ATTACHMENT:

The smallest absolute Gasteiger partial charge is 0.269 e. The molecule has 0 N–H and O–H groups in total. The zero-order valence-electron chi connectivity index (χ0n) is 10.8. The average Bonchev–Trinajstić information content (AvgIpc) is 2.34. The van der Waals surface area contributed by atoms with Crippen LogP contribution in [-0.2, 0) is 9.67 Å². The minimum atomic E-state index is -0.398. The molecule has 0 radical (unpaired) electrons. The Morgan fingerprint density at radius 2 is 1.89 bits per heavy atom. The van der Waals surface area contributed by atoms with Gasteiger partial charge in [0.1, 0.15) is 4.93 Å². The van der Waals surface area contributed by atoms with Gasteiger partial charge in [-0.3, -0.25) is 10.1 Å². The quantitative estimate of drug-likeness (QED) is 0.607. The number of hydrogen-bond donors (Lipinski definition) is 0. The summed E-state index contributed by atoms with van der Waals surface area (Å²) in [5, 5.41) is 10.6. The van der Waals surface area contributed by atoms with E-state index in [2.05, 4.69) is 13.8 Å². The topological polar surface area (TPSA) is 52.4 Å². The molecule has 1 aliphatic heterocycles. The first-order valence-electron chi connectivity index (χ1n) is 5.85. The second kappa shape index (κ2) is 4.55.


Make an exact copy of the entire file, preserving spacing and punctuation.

The smallest absolute Gasteiger partial charge is 0.269 e. The molecule has 0 N–H and O–H groups in total. The zero-order valence-electron chi connectivity index (χ0n) is 10.8. The average Bonchev–Trinajstić information content (AvgIpc) is 2.34. The van der Waals surface area contributed by atoms with Crippen LogP contribution in [-0.2, 0) is 9.67 Å². The minimum atomic E-state index is -0.398. The molecule has 0 radical (unpaired) electrons. The Morgan fingerprint density at radius 2 is 1.89 bits per heavy atom. The van der Waals surface area contributed by atoms with Gasteiger partial charge in [0.1, 0.15) is 4.93 Å². The van der Waals surface area contributed by atoms with Gasteiger partial charge in [-0.3, -0.25) is 10.1 Å². The quantitative estimate of drug-likeness (QED) is 0.607. The number of hydrogen-bond donors (Lipinski definition) is 0. The summed E-state index contributed by atoms with van der Waals surface area (Å²) in [5, 5.41) is 10.6. The van der Waals surface area contributed by atoms with E-state index in [2.05, 4.69) is 13.8 Å². The topological polar surface area (TPSA) is 52.4 Å². The molecule has 1 aliphatic heterocycles. The first-order valence-electron chi connectivity index (χ1n) is 5.85. The second kappa shape index (κ2) is 4.55.